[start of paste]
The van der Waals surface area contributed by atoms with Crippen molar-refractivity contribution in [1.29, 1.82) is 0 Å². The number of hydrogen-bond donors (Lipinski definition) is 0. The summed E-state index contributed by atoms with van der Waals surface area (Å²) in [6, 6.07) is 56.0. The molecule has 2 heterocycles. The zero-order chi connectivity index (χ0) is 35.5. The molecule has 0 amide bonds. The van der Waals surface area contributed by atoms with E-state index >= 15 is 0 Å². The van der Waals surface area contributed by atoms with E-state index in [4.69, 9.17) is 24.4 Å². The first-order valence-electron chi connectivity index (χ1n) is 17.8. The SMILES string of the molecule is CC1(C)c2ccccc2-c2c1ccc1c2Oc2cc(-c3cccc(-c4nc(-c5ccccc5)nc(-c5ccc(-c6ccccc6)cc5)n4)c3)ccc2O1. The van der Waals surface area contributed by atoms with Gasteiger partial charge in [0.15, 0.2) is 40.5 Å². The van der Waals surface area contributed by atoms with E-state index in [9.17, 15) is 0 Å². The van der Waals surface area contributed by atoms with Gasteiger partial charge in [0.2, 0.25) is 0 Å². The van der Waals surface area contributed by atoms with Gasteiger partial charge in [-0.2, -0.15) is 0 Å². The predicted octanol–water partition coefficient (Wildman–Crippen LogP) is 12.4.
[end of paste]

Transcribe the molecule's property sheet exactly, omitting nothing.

The van der Waals surface area contributed by atoms with Crippen molar-refractivity contribution in [1.29, 1.82) is 0 Å². The number of hydrogen-bond donors (Lipinski definition) is 0. The summed E-state index contributed by atoms with van der Waals surface area (Å²) in [6, 6.07) is 56.0. The molecule has 2 heterocycles. The zero-order chi connectivity index (χ0) is 35.5. The molecule has 0 amide bonds. The van der Waals surface area contributed by atoms with E-state index >= 15 is 0 Å². The van der Waals surface area contributed by atoms with E-state index in [4.69, 9.17) is 24.4 Å². The first-order valence-electron chi connectivity index (χ1n) is 17.8. The SMILES string of the molecule is CC1(C)c2ccccc2-c2c1ccc1c2Oc2cc(-c3cccc(-c4nc(-c5ccccc5)nc(-c5ccc(-c6ccccc6)cc5)n4)c3)ccc2O1. The van der Waals surface area contributed by atoms with Gasteiger partial charge in [0.15, 0.2) is 40.5 Å². The van der Waals surface area contributed by atoms with E-state index in [9.17, 15) is 0 Å². The van der Waals surface area contributed by atoms with Gasteiger partial charge in [0.2, 0.25) is 0 Å². The van der Waals surface area contributed by atoms with Gasteiger partial charge in [-0.2, -0.15) is 0 Å². The predicted octanol–water partition coefficient (Wildman–Crippen LogP) is 12.4.